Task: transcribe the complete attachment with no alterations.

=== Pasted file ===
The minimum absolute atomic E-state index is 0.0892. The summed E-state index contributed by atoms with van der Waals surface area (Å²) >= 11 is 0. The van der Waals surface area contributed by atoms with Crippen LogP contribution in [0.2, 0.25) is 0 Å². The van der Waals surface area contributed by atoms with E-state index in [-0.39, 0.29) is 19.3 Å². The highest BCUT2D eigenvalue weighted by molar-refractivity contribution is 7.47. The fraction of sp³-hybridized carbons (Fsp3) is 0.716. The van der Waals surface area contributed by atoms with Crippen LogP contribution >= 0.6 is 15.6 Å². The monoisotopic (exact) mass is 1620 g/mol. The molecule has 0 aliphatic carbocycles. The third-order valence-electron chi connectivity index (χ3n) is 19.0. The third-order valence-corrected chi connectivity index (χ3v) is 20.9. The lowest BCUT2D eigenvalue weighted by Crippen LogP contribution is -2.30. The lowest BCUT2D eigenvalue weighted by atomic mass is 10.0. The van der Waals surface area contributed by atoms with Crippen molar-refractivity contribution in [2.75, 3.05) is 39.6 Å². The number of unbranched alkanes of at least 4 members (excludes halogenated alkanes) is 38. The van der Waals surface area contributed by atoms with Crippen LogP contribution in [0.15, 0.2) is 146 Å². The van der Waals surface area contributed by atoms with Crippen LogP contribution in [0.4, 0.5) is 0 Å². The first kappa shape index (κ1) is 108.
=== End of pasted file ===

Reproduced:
The minimum absolute atomic E-state index is 0.0892. The summed E-state index contributed by atoms with van der Waals surface area (Å²) >= 11 is 0. The van der Waals surface area contributed by atoms with Crippen LogP contribution in [0.2, 0.25) is 0 Å². The van der Waals surface area contributed by atoms with E-state index in [-0.39, 0.29) is 19.3 Å². The highest BCUT2D eigenvalue weighted by molar-refractivity contribution is 7.47. The fraction of sp³-hybridized carbons (Fsp3) is 0.716. The van der Waals surface area contributed by atoms with Crippen LogP contribution >= 0.6 is 15.6 Å². The monoisotopic (exact) mass is 1620 g/mol. The molecule has 0 aliphatic carbocycles. The third-order valence-electron chi connectivity index (χ3n) is 19.0. The third-order valence-corrected chi connectivity index (χ3v) is 20.9. The lowest BCUT2D eigenvalue weighted by Crippen LogP contribution is -2.30. The lowest BCUT2D eigenvalue weighted by atomic mass is 10.0. The van der Waals surface area contributed by atoms with Crippen molar-refractivity contribution in [2.75, 3.05) is 39.6 Å². The number of unbranched alkanes of at least 4 members (excludes halogenated alkanes) is 38. The van der Waals surface area contributed by atoms with Crippen LogP contribution in [0.15, 0.2) is 146 Å². The van der Waals surface area contributed by atoms with Crippen LogP contribution in [0.4, 0.5) is 0 Å². The first kappa shape index (κ1) is 108.